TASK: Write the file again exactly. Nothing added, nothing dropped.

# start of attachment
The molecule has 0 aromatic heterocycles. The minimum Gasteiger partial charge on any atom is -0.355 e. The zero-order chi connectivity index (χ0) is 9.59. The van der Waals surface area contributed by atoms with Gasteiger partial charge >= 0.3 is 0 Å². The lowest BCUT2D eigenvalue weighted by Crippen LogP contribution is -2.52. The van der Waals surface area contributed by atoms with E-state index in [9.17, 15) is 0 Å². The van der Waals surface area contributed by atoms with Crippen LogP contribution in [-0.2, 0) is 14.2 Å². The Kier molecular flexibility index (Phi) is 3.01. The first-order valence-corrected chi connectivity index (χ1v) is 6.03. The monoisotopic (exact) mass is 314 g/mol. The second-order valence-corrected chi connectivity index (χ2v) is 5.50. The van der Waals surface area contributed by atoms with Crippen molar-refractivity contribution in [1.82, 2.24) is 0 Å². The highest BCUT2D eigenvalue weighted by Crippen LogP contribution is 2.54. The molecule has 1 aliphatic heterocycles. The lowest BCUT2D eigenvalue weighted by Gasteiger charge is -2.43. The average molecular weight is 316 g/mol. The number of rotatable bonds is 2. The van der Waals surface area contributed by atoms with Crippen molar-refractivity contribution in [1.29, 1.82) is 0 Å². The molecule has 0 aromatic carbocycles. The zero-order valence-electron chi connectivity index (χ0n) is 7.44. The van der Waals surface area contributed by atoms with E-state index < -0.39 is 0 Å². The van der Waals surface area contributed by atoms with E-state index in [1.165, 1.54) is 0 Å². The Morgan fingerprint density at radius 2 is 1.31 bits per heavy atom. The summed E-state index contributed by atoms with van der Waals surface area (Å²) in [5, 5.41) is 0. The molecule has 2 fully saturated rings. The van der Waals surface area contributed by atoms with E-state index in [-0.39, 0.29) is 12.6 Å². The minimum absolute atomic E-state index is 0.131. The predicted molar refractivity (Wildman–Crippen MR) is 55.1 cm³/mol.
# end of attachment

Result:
The molecule has 0 aromatic heterocycles. The minimum Gasteiger partial charge on any atom is -0.355 e. The zero-order chi connectivity index (χ0) is 9.59. The van der Waals surface area contributed by atoms with Gasteiger partial charge >= 0.3 is 0 Å². The lowest BCUT2D eigenvalue weighted by Crippen LogP contribution is -2.52. The van der Waals surface area contributed by atoms with E-state index in [9.17, 15) is 0 Å². The van der Waals surface area contributed by atoms with Crippen LogP contribution in [-0.2, 0) is 14.2 Å². The Kier molecular flexibility index (Phi) is 3.01. The first-order valence-corrected chi connectivity index (χ1v) is 6.03. The monoisotopic (exact) mass is 314 g/mol. The second-order valence-corrected chi connectivity index (χ2v) is 5.50. The van der Waals surface area contributed by atoms with Crippen molar-refractivity contribution in [1.82, 2.24) is 0 Å². The highest BCUT2D eigenvalue weighted by Crippen LogP contribution is 2.54. The molecule has 1 aliphatic heterocycles. The lowest BCUT2D eigenvalue weighted by Gasteiger charge is -2.43. The average molecular weight is 316 g/mol. The number of rotatable bonds is 2. The van der Waals surface area contributed by atoms with Crippen molar-refractivity contribution in [1.29, 1.82) is 0 Å². The molecule has 0 aromatic carbocycles. The zero-order valence-electron chi connectivity index (χ0n) is 7.44. The van der Waals surface area contributed by atoms with E-state index < -0.39 is 0 Å². The van der Waals surface area contributed by atoms with E-state index in [1.165, 1.54) is 0 Å². The Morgan fingerprint density at radius 2 is 1.31 bits per heavy atom. The summed E-state index contributed by atoms with van der Waals surface area (Å²) in [5, 5.41) is 0. The molecule has 2 fully saturated rings. The van der Waals surface area contributed by atoms with E-state index in [-0.39, 0.29) is 12.6 Å². The minimum absolute atomic E-state index is 0.131. The predicted molar refractivity (Wildman–Crippen MR) is 55.1 cm³/mol.